4. Of things possible by the power of God, some come into actual existence, and their existence is determined by the impression of a form upon this materia prima. The form is the first act which determines the existence and the species of each, and this act is wrought by the will and power of God. By this union of form with the materia prima, the materia secunda or the materia signata is constituted.

5. This form is called forma substantialis because it determines the being of each existence, and is the root of all its properties and the cause of all its operations.

6. And yet the materia prima has no actual existence before the form is impressed. They come into existence simultaneously;

[p. 1027 begins]

as the voice and articulation, to use St. Augustine’s illustration, are simultaneous in speech.

7. In all existing things there are, therefore, two principles; the one active, which is the form– the other passive, which is the matter; but when united, they have a unity which determines the existence of the species. The form is that by which each is what it is.

8. It is the form that gives to each its unity of cohesion, its law, and its specific nature.*

When, therefore, we are asked whether matter exists or no, we answer, It is as certain that matter exists as that form exists; but all the phenomena which fall under sense prove the existence of the unity, cohesion, species, that is, of the form of each, and this is a proof that what was once in mere possibility is now in actual existence. It is, and that is both form and matter.

When we are further asked what is matter, we answer readily, It is not God, nor the substance of God; nor the presence of God arrayed in phenomena; nor the uncreated will of God veiled in a world of illusions, deluding us with shadows into the belief of substance: much less is it catter [pejorative term in the book under review], and still less is it nothing. It is a reality, the physical kind or nature of which is as unknown in its quiddity or quality as its existence is certainly known to the reason of man.

* “… its specific nature”
        (Click to enlarge) —

Footnote by Cardinal Manning on Aquinas
The Catholic physics expounded by Cardinal Manning above is the physics of Aristotle.

For a more modern treatment of these topics, see Werner Heisenberg’s Physics and Philosophy. For instance:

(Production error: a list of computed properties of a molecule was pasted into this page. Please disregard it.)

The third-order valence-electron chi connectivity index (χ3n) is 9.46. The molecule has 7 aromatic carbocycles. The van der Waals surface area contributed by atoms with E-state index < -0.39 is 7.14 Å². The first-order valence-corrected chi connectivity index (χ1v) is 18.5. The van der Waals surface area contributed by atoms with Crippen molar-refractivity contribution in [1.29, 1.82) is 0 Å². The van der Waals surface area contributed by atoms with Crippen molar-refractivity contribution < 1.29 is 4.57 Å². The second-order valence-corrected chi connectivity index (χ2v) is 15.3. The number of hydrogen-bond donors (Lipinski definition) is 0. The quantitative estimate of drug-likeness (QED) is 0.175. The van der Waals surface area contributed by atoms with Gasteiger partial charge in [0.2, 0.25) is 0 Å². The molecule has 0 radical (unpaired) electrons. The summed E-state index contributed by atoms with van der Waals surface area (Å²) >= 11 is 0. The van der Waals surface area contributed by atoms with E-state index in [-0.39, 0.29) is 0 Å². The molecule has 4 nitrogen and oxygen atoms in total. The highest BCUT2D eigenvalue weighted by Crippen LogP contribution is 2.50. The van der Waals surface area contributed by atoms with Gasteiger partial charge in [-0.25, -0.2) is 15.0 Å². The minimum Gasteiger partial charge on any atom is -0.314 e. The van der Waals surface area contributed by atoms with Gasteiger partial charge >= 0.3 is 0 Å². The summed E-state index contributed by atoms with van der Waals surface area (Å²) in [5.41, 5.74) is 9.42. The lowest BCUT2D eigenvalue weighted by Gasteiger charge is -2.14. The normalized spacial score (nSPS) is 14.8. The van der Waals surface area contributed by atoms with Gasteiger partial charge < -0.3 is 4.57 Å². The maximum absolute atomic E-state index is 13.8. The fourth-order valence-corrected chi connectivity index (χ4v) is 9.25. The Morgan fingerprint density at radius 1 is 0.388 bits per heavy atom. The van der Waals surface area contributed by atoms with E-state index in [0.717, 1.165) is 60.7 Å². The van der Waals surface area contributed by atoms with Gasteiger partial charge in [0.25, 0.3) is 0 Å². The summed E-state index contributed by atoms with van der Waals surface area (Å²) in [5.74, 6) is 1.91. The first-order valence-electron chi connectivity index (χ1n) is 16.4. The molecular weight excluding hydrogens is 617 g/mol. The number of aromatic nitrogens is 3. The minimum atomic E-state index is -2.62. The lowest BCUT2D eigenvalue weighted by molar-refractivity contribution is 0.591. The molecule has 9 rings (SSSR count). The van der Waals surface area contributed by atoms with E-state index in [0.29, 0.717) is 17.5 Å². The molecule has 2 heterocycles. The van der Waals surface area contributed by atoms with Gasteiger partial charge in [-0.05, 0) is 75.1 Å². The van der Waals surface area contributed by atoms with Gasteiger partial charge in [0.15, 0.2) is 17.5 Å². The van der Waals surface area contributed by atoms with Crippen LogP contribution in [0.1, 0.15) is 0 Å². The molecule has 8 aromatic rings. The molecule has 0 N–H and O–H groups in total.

“The probability wave of Bohr, Kramers, Slater, however, meant… a tendency for something. It was a quantitative version of the old concept of ‘potentia’ in Aristotelian philosophy. It introduced something standing in the middle between the idea of an event and the actual event, a strange kind of physical reality just in the middle between possibility and reality.”

Compare to Cardinal Manning’s statement above:

“… between something and nothing I can find no intermediate except potentia…”

To the mathematician, the cardinal’s statement suggests the set of real numbers between 1 and 0, inclusive, by which probabilities are measured. Mappings of purely physical events to this set of numbers are perhaps better described by applied mathematicians and physicists than by philosophers, theologians, or storytellers. (Cf. Voltaire’s mockery of possible-worlds philosophy and, more recently, The Onion‘s mockery of the fictional storyteller Fournier’s quantum flux. See also Mathematics and Narrative.)

Regarding events that are not purely physical– those that have meaning for mankind, and perhaps for God– events affecting conception, birth, life, and death– the remarks of applied mathematicians and physicists are often ignorant and obnoxious, and very often do more harm than good. For such meaningful events, the philosophers, theologians, and storytellers are better guides. See, for instance, the works of Jung and those of his school. Meaningful events sometimes (perhaps, to God, always) exhibit striking correspondences. For the study of such correspondences, the compact topological space [0, 1] discussed above is perhaps less helpful than the finite Galois field GF(64)– in its guise as the I Ching. Those who insist on dragging God into the picture may consult St. Augustine’s Day, 2006, and Hitler’s Still Point.

Monday, August 17, 2009

Monday August 17, 2009

Filed under: General,Geometry — m759 @ 9:48 PM
Design Theory,

“… Kirkman has established an incontestable claim to be regarded as the founding father of the theory of designs.”

— “T.P. Kirkman, Mathematician,” by N.L. Biggs, Bulletin of the London Mathematical Society, Volume 13, Number 2 (March 1981), 97-120.

This paper is now available online for $12.

For more about this subject, see Design Theory, by Beth, Jungnickel, and Lenz, Cambridge U. Press, Volume I (2nd ed., 1999, 1120 pages) and Volume II (2nd ed., 2000, 513 pages).

For an apparently unrelated subject with the same name, see Graphic Design Theory: Readings from the Field, by Helen Armstrong (Princeton Architectural Press, 2009).

For what the two subjects have in common, see Block Designs in Art and Mathematics.

Monday August 17, 2009

Filed under: General — m759 @ 11:30 AM
Garden Prize

Teasers from today’s
online New York Times:

NY Times teasers, morning of Monday, Aug. 17, 2009

High Line specialty:

“In spite of ourselves